Clark Gable and Burt Lancaster in Run Silent Run Deep (1958)


(director: Robert Wise; screenwriters: from the novel by Commander Edward L. Beach/John Gay; cinematographer: Russell Harlan; editor: George Boemler; music: Franz Waxman; cast: Clark Gable (Commander Richardson), Burt Lancaster (Lieutenant Bledsoe), Jack Warden (Yeoman Mueller), Brad Dexter (Lt. j.g Cartwright), Don Rickles (Petty officer 1st class Ruby), Joe Maross (Chief Kohler); Runtime: 93; MPAA Rating: NR; producer: Harold Hecht; United Artists; 1958)
A better submarine film has not been made.”

Reviewed by Dennis Schwartz

A better submarine film has not been made. The taut World War II adventure story, filmed in gorgeous black and white, features friction between Old School movie star Clark Gable as the commander of a submarine with the new Hollywood star Burt Lancaster as the executive officer, both playing strong-headed, competent and honorable Navy officers who want to command the submarine. Robert Wise (“The Sound of Music”/”The Set-Up”/”West Side Story”) wisely elicits all he can get from the boat’s claustrophobic conditions to build tension among the crew over the power dispute between the two officers and the dangerous mission of bringing down a prized Japanese destroyer on Japanese waters in the climactic sea battle. It’s based on the novel by Commander Edward L. Beach and is scripted by John Gay.

In the opening sequence, in 1942, veteran hard-nosed American submarine Commander Richardson (Clark Gable), in the Bungo Straits near the coast of Japan, is sunk by the Japanese destroyer Akikaze. Richardson is one of the few survivors, but feels humiliated he’s assigned as a desk jockey during the next year at Pearl Harbor. The obsessed commander is focused entirely on getting revenge on the destroyer and after he learns the Akikaze sunk four boats, talks the Navy board into giving him command of the Nerka submarine. The command had been promised to the ambitious younger Lieutenant Bledsoe (Burt Lancaster), who is upset with the decision that he’s assigned as the executive officer and asks for a transfer. That’s denied by Richardson.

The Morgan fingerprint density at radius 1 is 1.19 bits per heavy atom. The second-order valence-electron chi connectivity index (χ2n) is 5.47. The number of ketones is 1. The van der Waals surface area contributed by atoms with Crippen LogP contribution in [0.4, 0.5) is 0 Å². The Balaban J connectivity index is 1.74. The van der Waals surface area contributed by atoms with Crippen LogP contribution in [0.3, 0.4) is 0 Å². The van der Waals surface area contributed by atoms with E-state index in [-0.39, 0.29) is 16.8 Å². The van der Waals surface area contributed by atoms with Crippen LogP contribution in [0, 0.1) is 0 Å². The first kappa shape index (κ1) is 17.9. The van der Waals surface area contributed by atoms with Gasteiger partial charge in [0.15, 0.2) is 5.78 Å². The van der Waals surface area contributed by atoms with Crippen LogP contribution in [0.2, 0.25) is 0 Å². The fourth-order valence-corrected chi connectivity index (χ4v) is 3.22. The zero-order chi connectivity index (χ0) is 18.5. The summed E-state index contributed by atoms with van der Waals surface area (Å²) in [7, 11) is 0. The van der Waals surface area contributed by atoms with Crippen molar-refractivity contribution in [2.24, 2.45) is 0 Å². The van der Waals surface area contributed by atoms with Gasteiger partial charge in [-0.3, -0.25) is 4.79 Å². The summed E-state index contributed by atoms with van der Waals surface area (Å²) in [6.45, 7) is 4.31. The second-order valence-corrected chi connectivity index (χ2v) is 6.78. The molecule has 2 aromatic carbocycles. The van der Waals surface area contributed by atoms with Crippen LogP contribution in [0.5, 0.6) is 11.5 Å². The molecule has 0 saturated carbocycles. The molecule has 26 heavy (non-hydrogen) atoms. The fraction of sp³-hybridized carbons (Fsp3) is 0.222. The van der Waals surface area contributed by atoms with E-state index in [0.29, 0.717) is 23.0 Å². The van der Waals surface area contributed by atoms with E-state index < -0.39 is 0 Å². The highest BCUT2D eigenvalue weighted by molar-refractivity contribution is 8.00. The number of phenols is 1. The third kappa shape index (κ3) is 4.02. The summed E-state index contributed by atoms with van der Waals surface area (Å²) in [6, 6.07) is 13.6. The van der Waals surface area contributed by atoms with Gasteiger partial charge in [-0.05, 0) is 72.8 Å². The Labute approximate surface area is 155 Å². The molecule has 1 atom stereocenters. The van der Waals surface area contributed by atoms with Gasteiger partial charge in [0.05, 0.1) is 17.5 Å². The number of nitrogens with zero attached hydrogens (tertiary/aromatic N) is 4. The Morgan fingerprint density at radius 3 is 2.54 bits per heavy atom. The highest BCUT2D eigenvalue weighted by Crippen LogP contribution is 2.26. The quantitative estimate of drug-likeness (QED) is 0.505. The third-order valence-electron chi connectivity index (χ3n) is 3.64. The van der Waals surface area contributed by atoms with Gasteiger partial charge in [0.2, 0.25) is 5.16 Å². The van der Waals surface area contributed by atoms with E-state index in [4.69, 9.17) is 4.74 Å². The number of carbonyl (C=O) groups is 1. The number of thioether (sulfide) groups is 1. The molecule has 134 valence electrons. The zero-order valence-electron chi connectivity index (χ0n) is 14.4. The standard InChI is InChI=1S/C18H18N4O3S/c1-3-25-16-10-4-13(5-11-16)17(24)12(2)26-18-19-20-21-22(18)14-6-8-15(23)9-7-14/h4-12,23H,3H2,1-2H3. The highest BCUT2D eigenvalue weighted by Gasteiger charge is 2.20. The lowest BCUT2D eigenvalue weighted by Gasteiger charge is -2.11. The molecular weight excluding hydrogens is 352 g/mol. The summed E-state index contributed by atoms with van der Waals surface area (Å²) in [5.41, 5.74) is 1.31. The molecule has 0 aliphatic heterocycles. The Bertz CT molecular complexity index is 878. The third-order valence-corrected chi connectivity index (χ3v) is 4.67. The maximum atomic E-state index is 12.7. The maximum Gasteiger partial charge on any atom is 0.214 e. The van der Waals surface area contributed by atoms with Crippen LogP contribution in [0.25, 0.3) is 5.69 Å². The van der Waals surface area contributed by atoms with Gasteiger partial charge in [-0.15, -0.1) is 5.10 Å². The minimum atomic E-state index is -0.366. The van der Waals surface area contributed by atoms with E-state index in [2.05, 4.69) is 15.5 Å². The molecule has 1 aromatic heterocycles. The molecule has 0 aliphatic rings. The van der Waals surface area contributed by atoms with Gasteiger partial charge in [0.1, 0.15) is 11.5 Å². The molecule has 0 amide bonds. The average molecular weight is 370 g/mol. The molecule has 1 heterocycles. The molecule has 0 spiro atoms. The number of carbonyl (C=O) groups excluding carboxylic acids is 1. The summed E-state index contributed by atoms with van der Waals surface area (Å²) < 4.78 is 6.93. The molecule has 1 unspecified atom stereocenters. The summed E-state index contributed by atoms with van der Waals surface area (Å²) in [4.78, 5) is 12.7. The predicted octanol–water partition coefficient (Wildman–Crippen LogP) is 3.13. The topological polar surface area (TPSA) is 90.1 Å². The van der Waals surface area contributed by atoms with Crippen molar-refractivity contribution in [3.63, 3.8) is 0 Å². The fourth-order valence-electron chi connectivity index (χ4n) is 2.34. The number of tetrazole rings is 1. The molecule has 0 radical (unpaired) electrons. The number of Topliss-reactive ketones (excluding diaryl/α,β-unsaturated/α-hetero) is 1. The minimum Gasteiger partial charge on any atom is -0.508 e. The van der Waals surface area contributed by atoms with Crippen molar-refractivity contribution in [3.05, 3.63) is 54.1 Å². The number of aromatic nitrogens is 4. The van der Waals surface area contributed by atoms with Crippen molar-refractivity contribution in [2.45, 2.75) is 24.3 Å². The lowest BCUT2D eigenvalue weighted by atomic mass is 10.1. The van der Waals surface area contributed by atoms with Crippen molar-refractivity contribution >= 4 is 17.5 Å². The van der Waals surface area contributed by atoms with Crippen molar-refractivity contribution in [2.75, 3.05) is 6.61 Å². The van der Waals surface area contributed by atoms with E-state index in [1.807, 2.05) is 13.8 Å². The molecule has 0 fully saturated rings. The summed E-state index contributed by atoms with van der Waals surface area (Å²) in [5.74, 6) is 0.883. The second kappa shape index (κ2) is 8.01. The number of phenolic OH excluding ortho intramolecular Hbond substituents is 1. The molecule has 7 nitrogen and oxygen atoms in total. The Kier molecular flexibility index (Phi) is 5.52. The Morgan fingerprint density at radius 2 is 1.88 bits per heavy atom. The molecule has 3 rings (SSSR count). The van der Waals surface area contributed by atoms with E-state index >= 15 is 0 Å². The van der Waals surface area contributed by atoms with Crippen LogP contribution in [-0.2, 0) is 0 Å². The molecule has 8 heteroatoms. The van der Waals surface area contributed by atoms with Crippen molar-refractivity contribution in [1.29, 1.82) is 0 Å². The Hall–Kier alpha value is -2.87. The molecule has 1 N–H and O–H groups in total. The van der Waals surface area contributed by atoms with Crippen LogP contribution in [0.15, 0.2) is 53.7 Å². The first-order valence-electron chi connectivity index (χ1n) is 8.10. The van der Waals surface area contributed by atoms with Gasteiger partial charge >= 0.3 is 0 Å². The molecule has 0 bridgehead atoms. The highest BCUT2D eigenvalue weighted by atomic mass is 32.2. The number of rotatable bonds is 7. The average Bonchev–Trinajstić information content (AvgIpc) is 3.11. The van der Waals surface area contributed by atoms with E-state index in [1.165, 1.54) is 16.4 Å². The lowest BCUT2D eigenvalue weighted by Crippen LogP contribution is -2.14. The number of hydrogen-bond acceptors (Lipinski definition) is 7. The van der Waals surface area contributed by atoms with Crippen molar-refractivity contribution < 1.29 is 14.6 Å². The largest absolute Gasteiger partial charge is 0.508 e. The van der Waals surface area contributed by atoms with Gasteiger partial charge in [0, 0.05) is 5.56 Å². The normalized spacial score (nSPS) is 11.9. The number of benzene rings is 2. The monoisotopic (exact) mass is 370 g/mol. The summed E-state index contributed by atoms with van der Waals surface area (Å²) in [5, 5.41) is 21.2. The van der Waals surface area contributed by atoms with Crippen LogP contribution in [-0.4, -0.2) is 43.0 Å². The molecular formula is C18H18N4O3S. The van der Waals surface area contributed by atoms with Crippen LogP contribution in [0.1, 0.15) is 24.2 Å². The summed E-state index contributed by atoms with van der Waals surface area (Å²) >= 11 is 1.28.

The submarine is assigned to patrol Area 7, which contains the Bungo Straits, but with orders notto enter the straits. Meanwhile the crew is upset that their new commander has them drilling all the time and passing up attacking a submarine, believing Richardson is a coward. It soon becomes clear that Richardson is planning to have another fight with the Akikaze, as he practices by taking out an enemy destroyer and then enters the Bungo Straits by redefining his orders as is the captain’s privilege if he determines circumstances change that he must take advantage of.

In an ensuing sea fight Richardson gets severely wounded and before Bledsoe could take over in a mutiny, because Navy orders were disobeyed, Richardson is declared physically unfit for duty and Bledsoe assumes the command and goes after the destroyer. He’s helped by Richardson’s experience.

The only way not to like this authentic looking action film, with excellent sea fights, is if you don’t care for the submarine genre. Upon its release it didn’t do that well commercially, but over the years it has gained a reputation as a first-class war tale with star power.